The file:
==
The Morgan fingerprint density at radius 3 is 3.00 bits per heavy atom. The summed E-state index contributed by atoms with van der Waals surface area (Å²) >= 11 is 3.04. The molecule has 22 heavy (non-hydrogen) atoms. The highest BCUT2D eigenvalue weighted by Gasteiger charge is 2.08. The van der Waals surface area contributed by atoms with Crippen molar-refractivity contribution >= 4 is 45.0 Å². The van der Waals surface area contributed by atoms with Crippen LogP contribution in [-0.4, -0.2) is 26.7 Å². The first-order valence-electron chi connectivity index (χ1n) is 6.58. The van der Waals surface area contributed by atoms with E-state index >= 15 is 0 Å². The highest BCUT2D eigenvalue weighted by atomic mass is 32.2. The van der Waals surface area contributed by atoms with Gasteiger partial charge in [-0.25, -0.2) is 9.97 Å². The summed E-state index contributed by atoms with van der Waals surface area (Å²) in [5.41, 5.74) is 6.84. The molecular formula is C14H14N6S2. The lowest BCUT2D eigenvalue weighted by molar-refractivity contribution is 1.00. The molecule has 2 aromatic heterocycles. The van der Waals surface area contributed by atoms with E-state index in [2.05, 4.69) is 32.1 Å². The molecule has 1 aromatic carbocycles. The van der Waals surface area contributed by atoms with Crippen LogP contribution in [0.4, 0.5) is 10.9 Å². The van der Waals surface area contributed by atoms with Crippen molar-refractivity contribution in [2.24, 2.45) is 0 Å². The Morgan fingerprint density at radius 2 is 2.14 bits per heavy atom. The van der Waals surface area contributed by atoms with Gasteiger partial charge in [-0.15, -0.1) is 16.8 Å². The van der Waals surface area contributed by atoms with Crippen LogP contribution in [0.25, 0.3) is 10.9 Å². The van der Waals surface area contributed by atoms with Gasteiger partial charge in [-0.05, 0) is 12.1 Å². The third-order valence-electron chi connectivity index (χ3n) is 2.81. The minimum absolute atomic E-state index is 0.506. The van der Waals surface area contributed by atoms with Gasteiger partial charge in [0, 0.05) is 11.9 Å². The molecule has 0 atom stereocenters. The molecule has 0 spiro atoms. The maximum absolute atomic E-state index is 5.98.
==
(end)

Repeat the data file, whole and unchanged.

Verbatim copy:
The Morgan fingerprint density at radius 3 is 3.00 bits per heavy atom. The summed E-state index contributed by atoms with van der Waals surface area (Å²) >= 11 is 3.04. The molecule has 22 heavy (non-hydrogen) atoms. The highest BCUT2D eigenvalue weighted by Gasteiger charge is 2.08. The van der Waals surface area contributed by atoms with Crippen molar-refractivity contribution >= 4 is 45.0 Å². The van der Waals surface area contributed by atoms with Crippen LogP contribution in [-0.4, -0.2) is 26.7 Å². The first-order valence-electron chi connectivity index (χ1n) is 6.58. The van der Waals surface area contributed by atoms with E-state index >= 15 is 0 Å². The highest BCUT2D eigenvalue weighted by atomic mass is 32.2. The van der Waals surface area contributed by atoms with Gasteiger partial charge in [-0.25, -0.2) is 9.97 Å². The summed E-state index contributed by atoms with van der Waals surface area (Å²) in [5.41, 5.74) is 6.84. The molecular formula is C14H14N6S2. The lowest BCUT2D eigenvalue weighted by molar-refractivity contribution is 1.00. The molecule has 2 aromatic heterocycles. The van der Waals surface area contributed by atoms with E-state index in [2.05, 4.69) is 32.1 Å². The molecule has 1 aromatic carbocycles. The van der Waals surface area contributed by atoms with Crippen LogP contribution in [0.4, 0.5) is 10.9 Å². The van der Waals surface area contributed by atoms with Crippen molar-refractivity contribution in [2.24, 2.45) is 0 Å². The Morgan fingerprint density at radius 2 is 2.14 bits per heavy atom. The van der Waals surface area contributed by atoms with Gasteiger partial charge in [-0.15, -0.1) is 16.8 Å². The van der Waals surface area contributed by atoms with Crippen LogP contribution in [0.25, 0.3) is 10.9 Å². The van der Waals surface area contributed by atoms with Gasteiger partial charge in [-0.05, 0) is 12.1 Å². The third-order valence-electron chi connectivity index (χ3n) is 2.81. The minimum absolute atomic E-state index is 0.506. The van der Waals surface area contributed by atoms with Gasteiger partial charge in [0, 0.05) is 11.9 Å². The molecule has 0 atom stereocenters. The molecule has 0 spiro atoms. The maximum absolute atomic E-state index is 5.98.